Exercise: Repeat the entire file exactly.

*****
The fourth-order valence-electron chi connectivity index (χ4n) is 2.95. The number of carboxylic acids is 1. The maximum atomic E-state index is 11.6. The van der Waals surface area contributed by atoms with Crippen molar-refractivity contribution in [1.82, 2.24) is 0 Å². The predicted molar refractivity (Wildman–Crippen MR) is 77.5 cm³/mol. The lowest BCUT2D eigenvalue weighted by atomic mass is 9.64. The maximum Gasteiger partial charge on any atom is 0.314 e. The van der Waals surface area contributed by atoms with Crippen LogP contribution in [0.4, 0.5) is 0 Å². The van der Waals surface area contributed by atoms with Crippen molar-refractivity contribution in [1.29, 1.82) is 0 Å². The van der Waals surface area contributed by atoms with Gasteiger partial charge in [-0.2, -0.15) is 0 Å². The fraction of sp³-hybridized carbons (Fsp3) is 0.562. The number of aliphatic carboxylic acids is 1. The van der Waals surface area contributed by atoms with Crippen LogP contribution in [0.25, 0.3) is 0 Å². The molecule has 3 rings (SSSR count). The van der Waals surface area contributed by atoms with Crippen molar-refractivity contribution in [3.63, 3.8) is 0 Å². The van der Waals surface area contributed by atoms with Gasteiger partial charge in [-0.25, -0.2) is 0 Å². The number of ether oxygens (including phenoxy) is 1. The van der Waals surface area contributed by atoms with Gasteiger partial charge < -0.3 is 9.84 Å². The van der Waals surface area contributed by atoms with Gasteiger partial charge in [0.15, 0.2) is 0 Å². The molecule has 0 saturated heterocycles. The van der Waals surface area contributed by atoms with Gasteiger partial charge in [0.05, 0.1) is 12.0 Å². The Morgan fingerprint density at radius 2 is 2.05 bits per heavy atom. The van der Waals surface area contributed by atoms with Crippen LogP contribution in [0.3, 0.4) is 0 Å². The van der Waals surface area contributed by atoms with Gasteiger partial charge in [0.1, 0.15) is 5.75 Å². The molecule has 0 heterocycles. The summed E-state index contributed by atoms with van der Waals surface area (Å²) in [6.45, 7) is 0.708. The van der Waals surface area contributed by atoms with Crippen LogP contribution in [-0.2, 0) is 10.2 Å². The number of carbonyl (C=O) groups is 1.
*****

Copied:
The fourth-order valence-electron chi connectivity index (χ4n) is 2.95. The number of carboxylic acids is 1. The maximum atomic E-state index is 11.6. The van der Waals surface area contributed by atoms with Crippen molar-refractivity contribution in [1.82, 2.24) is 0 Å². The predicted molar refractivity (Wildman–Crippen MR) is 77.5 cm³/mol. The lowest BCUT2D eigenvalue weighted by atomic mass is 9.64. The maximum Gasteiger partial charge on any atom is 0.314 e. The van der Waals surface area contributed by atoms with Crippen LogP contribution in [0.4, 0.5) is 0 Å². The van der Waals surface area contributed by atoms with Crippen molar-refractivity contribution in [1.29, 1.82) is 0 Å². The van der Waals surface area contributed by atoms with Gasteiger partial charge in [-0.2, -0.15) is 0 Å². The fraction of sp³-hybridized carbons (Fsp3) is 0.562. The number of aliphatic carboxylic acids is 1. The van der Waals surface area contributed by atoms with Crippen LogP contribution in [0.25, 0.3) is 0 Å². The molecule has 3 rings (SSSR count). The van der Waals surface area contributed by atoms with Crippen molar-refractivity contribution in [3.63, 3.8) is 0 Å². The van der Waals surface area contributed by atoms with Gasteiger partial charge in [-0.25, -0.2) is 0 Å². The number of ether oxygens (including phenoxy) is 1. The van der Waals surface area contributed by atoms with Gasteiger partial charge < -0.3 is 9.84 Å². The van der Waals surface area contributed by atoms with Gasteiger partial charge in [0.15, 0.2) is 0 Å². The molecule has 0 saturated heterocycles. The van der Waals surface area contributed by atoms with Gasteiger partial charge in [0.05, 0.1) is 12.0 Å². The Morgan fingerprint density at radius 2 is 2.05 bits per heavy atom. The van der Waals surface area contributed by atoms with Crippen LogP contribution in [0.3, 0.4) is 0 Å². The van der Waals surface area contributed by atoms with Gasteiger partial charge in [0.1, 0.15) is 5.75 Å². The molecule has 0 heterocycles. The summed E-state index contributed by atoms with van der Waals surface area (Å²) in [6.45, 7) is 0.708. The van der Waals surface area contributed by atoms with Crippen LogP contribution in [-0.2, 0) is 10.2 Å². The number of carbonyl (C=O) groups is 1.